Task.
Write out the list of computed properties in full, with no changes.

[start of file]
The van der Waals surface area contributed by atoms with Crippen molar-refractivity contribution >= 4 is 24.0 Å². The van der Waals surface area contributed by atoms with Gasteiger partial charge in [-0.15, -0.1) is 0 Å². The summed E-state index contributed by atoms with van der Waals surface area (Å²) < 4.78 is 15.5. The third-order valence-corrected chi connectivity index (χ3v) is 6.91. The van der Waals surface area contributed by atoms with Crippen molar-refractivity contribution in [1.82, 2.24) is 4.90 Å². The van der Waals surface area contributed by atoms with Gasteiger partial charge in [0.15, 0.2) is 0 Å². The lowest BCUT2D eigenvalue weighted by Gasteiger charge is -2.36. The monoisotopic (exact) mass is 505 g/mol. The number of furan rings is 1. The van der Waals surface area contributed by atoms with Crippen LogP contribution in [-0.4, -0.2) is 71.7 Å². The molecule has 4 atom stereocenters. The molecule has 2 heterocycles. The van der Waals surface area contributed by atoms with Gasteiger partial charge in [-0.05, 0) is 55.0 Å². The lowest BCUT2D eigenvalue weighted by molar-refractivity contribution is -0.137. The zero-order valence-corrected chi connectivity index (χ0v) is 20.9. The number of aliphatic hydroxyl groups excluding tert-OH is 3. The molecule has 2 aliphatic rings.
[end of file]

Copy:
The van der Waals surface area contributed by atoms with Crippen molar-refractivity contribution >= 4 is 24.0 Å². The van der Waals surface area contributed by atoms with Gasteiger partial charge in [-0.15, -0.1) is 0 Å². The summed E-state index contributed by atoms with van der Waals surface area (Å²) < 4.78 is 15.5. The third-order valence-corrected chi connectivity index (χ3v) is 6.91. The van der Waals surface area contributed by atoms with Crippen molar-refractivity contribution in [1.82, 2.24) is 4.90 Å². The van der Waals surface area contributed by atoms with Gasteiger partial charge in [0.15, 0.2) is 0 Å². The lowest BCUT2D eigenvalue weighted by Gasteiger charge is -2.36. The monoisotopic (exact) mass is 505 g/mol. The number of furan rings is 1. The van der Waals surface area contributed by atoms with Crippen LogP contribution in [-0.4, -0.2) is 71.7 Å². The molecule has 4 atom stereocenters. The molecule has 2 heterocycles. The van der Waals surface area contributed by atoms with Gasteiger partial charge in [-0.05, 0) is 55.0 Å². The lowest BCUT2D eigenvalue weighted by molar-refractivity contribution is -0.137. The zero-order valence-corrected chi connectivity index (χ0v) is 20.9. The number of aliphatic hydroxyl groups excluding tert-OH is 3. The molecule has 2 aliphatic rings.